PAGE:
Social Media Responsibility: Tips & Tricks

By Matt Musico

Many high school athletes with aspirations of playing in college dream about the ideal situation when it comes to athletic recruitment. The media covers four and five-star recruits every year who can pick any college they want to attend who sometimes don’t have to put much effort into the process itself.

Based on numbers from the NCAA, though, we know this type of situation is the exception, not the rule. 

Everyone wants to be a blue-chip recruit, but the majority of prospective student-athletes are yellow-chip recruits. The biggest difference here is yellow-chip recruits need to be invested in the recruitment experience by putting effort into getting on the radars of coaches they’d like to play for. Outside of playing well when the opportunity to be evaluated happens, high schoolers need to become expert marketers on what can potentially be an uncomfortable subject: themselves. 

Many teenage athletes have never had to actively market themselves in the past, and especially not to people they’ve just met. This is all part of the process that goes into building your brand as an athlete, which we talk about in Part 2 of our Recruitment Playbook. An important piece of this brand building is your social media presence.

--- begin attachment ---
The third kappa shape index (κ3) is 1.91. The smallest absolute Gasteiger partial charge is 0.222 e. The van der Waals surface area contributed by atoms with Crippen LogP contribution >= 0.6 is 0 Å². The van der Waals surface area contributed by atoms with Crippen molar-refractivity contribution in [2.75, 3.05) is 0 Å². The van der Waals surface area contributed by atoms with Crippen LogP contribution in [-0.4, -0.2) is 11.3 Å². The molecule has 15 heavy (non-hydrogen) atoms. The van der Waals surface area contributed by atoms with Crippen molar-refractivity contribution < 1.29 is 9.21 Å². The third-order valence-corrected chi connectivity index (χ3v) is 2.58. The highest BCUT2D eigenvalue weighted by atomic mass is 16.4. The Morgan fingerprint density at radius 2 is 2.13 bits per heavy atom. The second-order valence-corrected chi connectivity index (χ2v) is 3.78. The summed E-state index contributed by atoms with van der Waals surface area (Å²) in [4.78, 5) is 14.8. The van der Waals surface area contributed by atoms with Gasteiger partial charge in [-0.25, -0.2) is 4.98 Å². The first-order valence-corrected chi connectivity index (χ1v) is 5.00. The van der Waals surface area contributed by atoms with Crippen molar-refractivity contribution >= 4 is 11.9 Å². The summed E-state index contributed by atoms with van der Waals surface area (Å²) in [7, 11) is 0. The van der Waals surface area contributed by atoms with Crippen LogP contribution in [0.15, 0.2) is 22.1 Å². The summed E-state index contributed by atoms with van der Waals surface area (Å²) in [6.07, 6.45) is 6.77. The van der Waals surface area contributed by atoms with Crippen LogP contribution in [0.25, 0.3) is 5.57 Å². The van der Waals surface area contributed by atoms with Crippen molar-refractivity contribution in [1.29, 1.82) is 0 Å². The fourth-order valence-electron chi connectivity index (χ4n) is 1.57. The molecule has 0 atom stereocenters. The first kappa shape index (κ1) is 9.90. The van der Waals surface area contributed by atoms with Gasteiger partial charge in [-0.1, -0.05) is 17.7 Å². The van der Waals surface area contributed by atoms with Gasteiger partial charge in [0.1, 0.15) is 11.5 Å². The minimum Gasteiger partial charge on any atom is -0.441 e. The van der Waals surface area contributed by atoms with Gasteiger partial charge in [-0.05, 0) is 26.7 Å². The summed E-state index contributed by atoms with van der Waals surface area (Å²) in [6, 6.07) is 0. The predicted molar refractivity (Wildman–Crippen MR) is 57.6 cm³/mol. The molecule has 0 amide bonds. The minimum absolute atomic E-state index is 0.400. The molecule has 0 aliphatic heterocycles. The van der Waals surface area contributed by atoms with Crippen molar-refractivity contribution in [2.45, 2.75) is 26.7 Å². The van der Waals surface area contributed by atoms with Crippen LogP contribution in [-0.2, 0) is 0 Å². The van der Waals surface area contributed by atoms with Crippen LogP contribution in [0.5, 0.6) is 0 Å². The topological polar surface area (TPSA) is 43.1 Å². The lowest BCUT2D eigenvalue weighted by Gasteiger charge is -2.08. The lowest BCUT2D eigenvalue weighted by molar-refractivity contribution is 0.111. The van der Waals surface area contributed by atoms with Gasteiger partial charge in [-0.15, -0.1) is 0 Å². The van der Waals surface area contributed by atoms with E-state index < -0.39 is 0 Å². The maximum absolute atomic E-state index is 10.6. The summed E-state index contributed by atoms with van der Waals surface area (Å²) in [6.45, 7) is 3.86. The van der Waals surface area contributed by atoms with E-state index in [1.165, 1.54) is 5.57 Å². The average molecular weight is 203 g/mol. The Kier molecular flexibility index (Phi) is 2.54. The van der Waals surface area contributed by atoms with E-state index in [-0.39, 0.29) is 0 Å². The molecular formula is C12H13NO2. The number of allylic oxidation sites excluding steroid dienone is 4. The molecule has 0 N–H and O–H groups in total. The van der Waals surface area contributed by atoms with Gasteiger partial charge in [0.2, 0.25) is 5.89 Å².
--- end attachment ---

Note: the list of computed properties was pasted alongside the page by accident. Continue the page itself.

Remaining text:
An increasingly digital world has made this area of life more important than ever, and with COVID-19 forcing nearly all interactions to the internet, it will remain a top priority. Let’s not forget that college coaches aren’t just looking for great athletes, though — they’re also looking for great people with high character.

Sure, the overarching goal is to build a winning program, but they’re looking for leaders on and off the court/field/ice to make a deeper impact within their program and throughout campus, as well as in the surrounding community. All the little details count, like how you carry yourself as an athlete, as a student, and in your personal life.

This includes social media. We’ve seen how it can be both a blessing and a curse depending on how it’s utilized, and it’s something coaches are paying attention to now more than ever. With that in mind, here are some tips and tricks for whenever you log on to one of your social media profiles and scroll through the timeline.